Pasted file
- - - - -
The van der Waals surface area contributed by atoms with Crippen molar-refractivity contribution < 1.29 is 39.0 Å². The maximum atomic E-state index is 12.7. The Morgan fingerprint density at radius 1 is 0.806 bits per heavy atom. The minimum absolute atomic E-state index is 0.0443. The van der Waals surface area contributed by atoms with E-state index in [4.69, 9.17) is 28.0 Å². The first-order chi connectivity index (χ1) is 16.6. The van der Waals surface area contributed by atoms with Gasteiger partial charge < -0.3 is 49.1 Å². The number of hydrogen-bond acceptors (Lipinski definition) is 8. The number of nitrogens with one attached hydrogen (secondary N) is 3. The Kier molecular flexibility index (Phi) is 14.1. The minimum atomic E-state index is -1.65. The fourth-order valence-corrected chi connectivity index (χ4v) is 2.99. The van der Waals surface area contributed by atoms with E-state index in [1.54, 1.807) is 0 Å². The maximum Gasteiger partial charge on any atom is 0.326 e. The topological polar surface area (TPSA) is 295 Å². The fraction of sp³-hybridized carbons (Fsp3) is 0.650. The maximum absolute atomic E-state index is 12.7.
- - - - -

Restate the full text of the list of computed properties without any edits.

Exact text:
The van der Waals surface area contributed by atoms with Crippen molar-refractivity contribution < 1.29 is 39.0 Å². The maximum atomic E-state index is 12.7. The Morgan fingerprint density at radius 1 is 0.806 bits per heavy atom. The minimum absolute atomic E-state index is 0.0443. The van der Waals surface area contributed by atoms with E-state index in [4.69, 9.17) is 28.0 Å². The first-order chi connectivity index (χ1) is 16.6. The van der Waals surface area contributed by atoms with Gasteiger partial charge < -0.3 is 49.1 Å². The number of hydrogen-bond acceptors (Lipinski definition) is 8. The number of nitrogens with one attached hydrogen (secondary N) is 3. The Kier molecular flexibility index (Phi) is 14.1. The minimum atomic E-state index is -1.65. The fourth-order valence-corrected chi connectivity index (χ4v) is 2.99. The van der Waals surface area contributed by atoms with E-state index in [1.54, 1.807) is 0 Å². The maximum Gasteiger partial charge on any atom is 0.326 e. The topological polar surface area (TPSA) is 295 Å². The fraction of sp³-hybridized carbons (Fsp3) is 0.650. The maximum absolute atomic E-state index is 12.7.